Boston-born Concepts looks ahead, opens new Newbury Street location during pandemic

“This is a historic moment for Concepts. This flagship store is more than just a retail space. With Boston being our home, we’re proud to further infuse our DNA into the city.”

While some might think opening a retail location during a pandemic is a risky undertaking, one local streetwear retailer and brand embraces the concept. 

Heading into its 25th anniversary year, Boston-born Concepts opened the doors to its new global flagship store this weekend. Located at 18 Newbury St., just a few blocks from its collab pop-up with Adidas on Boylston Street, the three-story site is an homage to the city and its casual sportswear seekers. 

“The Boston community has been imperative to our growth, and we want them to see this new store as a way of thanking them for their help over the years,” said Tarek Hassan, founder and CEO. “This is a historic moment for Concepts. This flagship store is more than just a retail space. With Boston being our home, we’re proud to further infuse our DNA into the city.”


Since its founding in 1996 as one of the first retailers to merge the worlds of street, skate, and fashion, Concepts has expanded with stores in New York, Dubai, and Shanghai. Its biggest retail expansion to date, the new Back Bay location is a far cry from its very first location — a 900-square-foot space in Harvard Square that shut its doors in 2019.

Designed in partnership with global creative agency Sid Lee, the store doesn’t waste a single inch of its 4,700 square feet, tucking items purposely into their own vignettes in an art gallery-meets-retail fashion. There are elegantly appointed sneaker walls, apparel hung sparingly on silver railings, and a floor-to-ceiling mirrored “hero shoe” wall for a lone spotlight style. Skaters head to the back of the store for their own decked out section of popular deck brands including 5 Boroughs, Girl, and Strangelove, wheels, and accessories.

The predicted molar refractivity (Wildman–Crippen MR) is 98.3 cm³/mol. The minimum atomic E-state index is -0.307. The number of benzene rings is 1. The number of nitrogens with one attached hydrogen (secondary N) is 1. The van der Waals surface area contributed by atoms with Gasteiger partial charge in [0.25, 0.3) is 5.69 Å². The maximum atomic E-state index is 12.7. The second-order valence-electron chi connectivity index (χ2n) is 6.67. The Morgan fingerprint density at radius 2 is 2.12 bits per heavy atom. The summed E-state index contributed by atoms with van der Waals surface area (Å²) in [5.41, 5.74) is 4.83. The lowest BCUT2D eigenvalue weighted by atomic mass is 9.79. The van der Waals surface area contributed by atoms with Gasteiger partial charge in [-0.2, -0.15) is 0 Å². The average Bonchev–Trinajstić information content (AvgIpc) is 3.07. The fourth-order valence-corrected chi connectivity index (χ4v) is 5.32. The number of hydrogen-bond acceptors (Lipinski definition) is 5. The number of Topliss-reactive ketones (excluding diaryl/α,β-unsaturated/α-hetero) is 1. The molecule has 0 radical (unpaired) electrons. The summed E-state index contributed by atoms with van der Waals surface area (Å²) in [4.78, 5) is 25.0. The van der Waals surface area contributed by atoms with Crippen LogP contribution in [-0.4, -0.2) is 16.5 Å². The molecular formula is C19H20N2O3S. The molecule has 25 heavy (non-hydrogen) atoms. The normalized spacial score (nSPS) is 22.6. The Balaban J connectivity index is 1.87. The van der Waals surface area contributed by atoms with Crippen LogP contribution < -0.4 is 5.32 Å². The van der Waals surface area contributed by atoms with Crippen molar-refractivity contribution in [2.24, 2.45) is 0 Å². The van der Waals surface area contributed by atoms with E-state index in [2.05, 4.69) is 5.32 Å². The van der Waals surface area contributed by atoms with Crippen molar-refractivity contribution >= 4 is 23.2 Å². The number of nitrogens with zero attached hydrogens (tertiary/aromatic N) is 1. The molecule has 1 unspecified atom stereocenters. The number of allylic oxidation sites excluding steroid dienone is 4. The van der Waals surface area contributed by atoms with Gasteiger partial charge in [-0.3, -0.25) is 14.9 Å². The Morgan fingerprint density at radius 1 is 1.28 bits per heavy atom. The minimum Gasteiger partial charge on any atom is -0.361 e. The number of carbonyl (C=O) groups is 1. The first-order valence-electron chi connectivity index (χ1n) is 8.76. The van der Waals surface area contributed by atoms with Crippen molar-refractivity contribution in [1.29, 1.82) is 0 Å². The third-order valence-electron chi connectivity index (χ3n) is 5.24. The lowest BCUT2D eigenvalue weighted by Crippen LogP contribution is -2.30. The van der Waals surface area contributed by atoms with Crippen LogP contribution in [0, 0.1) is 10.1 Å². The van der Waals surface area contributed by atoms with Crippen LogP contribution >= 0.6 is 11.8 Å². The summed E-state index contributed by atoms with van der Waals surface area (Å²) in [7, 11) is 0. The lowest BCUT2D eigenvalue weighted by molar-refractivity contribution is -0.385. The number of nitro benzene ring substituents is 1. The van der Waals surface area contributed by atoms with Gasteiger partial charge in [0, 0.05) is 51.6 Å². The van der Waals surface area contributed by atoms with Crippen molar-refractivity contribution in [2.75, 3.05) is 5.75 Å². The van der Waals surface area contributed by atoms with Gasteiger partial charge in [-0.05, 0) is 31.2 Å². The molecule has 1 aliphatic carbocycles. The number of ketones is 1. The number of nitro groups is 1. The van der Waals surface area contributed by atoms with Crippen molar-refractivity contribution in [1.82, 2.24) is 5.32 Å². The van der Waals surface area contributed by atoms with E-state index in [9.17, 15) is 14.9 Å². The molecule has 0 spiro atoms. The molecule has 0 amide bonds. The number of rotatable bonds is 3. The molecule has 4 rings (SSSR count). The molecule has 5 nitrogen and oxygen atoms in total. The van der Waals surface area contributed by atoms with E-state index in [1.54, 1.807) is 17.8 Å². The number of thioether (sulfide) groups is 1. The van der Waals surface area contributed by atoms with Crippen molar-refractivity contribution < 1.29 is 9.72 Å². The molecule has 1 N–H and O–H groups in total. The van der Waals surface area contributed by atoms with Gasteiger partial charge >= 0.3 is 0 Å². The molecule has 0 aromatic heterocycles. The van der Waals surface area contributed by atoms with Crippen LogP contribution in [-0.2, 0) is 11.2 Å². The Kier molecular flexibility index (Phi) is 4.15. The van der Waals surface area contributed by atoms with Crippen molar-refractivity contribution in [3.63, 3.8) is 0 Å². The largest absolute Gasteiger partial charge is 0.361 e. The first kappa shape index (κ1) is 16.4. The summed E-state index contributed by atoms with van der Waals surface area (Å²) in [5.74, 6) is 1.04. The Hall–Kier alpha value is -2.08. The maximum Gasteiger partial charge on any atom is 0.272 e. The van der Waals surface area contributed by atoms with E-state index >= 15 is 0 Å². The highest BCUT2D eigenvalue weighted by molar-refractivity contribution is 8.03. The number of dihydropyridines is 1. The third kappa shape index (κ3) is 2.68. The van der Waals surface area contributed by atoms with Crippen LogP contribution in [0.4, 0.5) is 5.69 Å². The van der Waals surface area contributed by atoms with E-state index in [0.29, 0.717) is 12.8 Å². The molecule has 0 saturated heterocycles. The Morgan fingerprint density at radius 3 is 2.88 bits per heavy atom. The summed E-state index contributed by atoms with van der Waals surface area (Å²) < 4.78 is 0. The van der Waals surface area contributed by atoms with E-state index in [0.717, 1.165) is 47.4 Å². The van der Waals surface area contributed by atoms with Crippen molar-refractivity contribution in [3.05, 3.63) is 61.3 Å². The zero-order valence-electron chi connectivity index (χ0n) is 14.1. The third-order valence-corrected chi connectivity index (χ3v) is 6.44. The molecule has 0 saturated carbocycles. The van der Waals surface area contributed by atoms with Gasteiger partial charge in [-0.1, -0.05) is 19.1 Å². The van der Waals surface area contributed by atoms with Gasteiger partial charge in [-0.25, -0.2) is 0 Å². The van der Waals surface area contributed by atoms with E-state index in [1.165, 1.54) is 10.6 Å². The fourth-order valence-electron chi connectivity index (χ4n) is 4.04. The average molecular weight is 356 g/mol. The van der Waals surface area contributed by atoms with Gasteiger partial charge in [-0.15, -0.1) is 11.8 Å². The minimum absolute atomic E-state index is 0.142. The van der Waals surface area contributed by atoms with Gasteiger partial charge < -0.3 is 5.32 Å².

With prices ranging from $10 (think socks, water bottles, sneaker cleansing wipes) to a $3,800 Visvim Meckel Parka, there’s something for every budget, with apparel and sneakers from the likes of Nike, Vans, A Bathing Ape, and Raised by Wolves sitting side car to Concepts’ own private labels. 

Like its inventory, the decor throughout is idiosyncratic and street-inspired, complete with Chanel basketballs, Gucci teddy bears, and [email protected] standing two feet tall and sporting art by Basquiat and Keith Haring (perfectly coinciding with the MFA’s current “Writing the Future: Basquiat and the HipHop Generation” exhibit). 


In the mezzanine space, customers find “Constant Change,” a dedicated area for rotating special projects such as the current Stüssy collection. The third floor boasts the only brick-and-mortar expression of VRSNL, Concepts’ new women-focused luxury boutique, and high-end sportswear brands including Alexander McQueen, Canada Goose, YSL, and Golden Goose. Shoppers can also relax in the Concepts Café, with George Howell Coffee and pastries from local bakeries against a backdrop of Newbury Street views. 

Overlooking the ground floor, a DJ nook stocked with state-of-the-art Pioneer equipment is poised for night and weekend sets (on Oct. 24, grand opening shoppers were greeted by DJ Tay James of Justin Bieber fame). The booth will eventually host Concepts’ in-person quarterly town halls, the first of which will be held virtually on October 27 to discuss the importance of voting with Boston Globe’s culture writer Jeneé Osterheldt, Reebok designer Frank Rivera, and Rodney C. Pratt of Converse. 

Touting its fan base as family, Hassan hopes the store will provide a place for gathering, even as the world navigates its new normal. To that end, the store’s main staircase is actually inspired by the Greek theatron, or “a place of gathering for spectators.” 

“We want our customers to see it as a warm and inviting space,” he added. While the Concepts team is adamant about adhering to strict COVID-19 guidelines such as mask wearing and store occupancy limits, they’re also looking forward to a time when we can put the pandemic behind us. “We’re putting smiles on people’s faces, and hopefully that’ll help.” 


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